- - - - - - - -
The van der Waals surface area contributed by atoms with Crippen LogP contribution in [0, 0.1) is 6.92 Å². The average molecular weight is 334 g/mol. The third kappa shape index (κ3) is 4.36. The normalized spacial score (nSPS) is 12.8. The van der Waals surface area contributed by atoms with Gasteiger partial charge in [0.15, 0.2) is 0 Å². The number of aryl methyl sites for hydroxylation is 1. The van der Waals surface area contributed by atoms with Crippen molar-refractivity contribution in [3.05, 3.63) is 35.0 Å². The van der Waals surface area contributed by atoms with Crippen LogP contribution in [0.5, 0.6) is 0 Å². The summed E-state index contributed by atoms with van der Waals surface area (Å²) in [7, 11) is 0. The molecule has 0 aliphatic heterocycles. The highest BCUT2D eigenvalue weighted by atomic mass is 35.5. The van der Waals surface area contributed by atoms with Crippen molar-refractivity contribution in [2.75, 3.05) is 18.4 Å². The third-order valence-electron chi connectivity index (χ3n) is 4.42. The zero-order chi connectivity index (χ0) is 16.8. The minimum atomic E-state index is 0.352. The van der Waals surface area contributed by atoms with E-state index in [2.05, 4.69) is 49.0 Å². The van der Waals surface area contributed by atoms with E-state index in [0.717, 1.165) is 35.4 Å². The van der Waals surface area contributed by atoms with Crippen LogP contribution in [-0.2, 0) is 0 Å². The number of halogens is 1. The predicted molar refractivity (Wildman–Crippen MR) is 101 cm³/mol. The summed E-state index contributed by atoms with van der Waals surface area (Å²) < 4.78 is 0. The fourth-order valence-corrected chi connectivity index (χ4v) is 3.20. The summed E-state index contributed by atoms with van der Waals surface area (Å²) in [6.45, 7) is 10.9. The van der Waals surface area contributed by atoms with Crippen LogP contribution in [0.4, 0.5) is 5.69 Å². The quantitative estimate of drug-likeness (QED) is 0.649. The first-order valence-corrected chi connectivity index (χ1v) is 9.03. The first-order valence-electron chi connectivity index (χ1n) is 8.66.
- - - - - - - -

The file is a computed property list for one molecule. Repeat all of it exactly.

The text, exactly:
The van der Waals surface area contributed by atoms with Crippen LogP contribution in [0, 0.1) is 6.92 Å². The average molecular weight is 334 g/mol. The third kappa shape index (κ3) is 4.36. The normalized spacial score (nSPS) is 12.8. The van der Waals surface area contributed by atoms with Gasteiger partial charge in [0.15, 0.2) is 0 Å². The number of aryl methyl sites for hydroxylation is 1. The van der Waals surface area contributed by atoms with Crippen molar-refractivity contribution in [3.05, 3.63) is 35.0 Å². The van der Waals surface area contributed by atoms with Crippen LogP contribution in [0.5, 0.6) is 0 Å². The summed E-state index contributed by atoms with van der Waals surface area (Å²) in [7, 11) is 0. The molecule has 0 aliphatic heterocycles. The highest BCUT2D eigenvalue weighted by atomic mass is 35.5. The van der Waals surface area contributed by atoms with Crippen molar-refractivity contribution in [2.75, 3.05) is 18.4 Å². The third-order valence-electron chi connectivity index (χ3n) is 4.42. The zero-order chi connectivity index (χ0) is 16.8. The minimum atomic E-state index is 0.352. The van der Waals surface area contributed by atoms with E-state index in [2.05, 4.69) is 49.0 Å². The van der Waals surface area contributed by atoms with E-state index in [0.717, 1.165) is 35.4 Å². The van der Waals surface area contributed by atoms with Crippen LogP contribution in [-0.2, 0) is 0 Å². The number of halogens is 1. The predicted molar refractivity (Wildman–Crippen MR) is 101 cm³/mol. The summed E-state index contributed by atoms with van der Waals surface area (Å²) < 4.78 is 0. The fourth-order valence-corrected chi connectivity index (χ4v) is 3.20. The summed E-state index contributed by atoms with van der Waals surface area (Å²) in [6.45, 7) is 10.9. The van der Waals surface area contributed by atoms with Crippen LogP contribution in [0.4, 0.5) is 5.69 Å². The quantitative estimate of drug-likeness (QED) is 0.649. The first-order valence-corrected chi connectivity index (χ1v) is 9.03. The first-order valence-electron chi connectivity index (χ1n) is 8.66.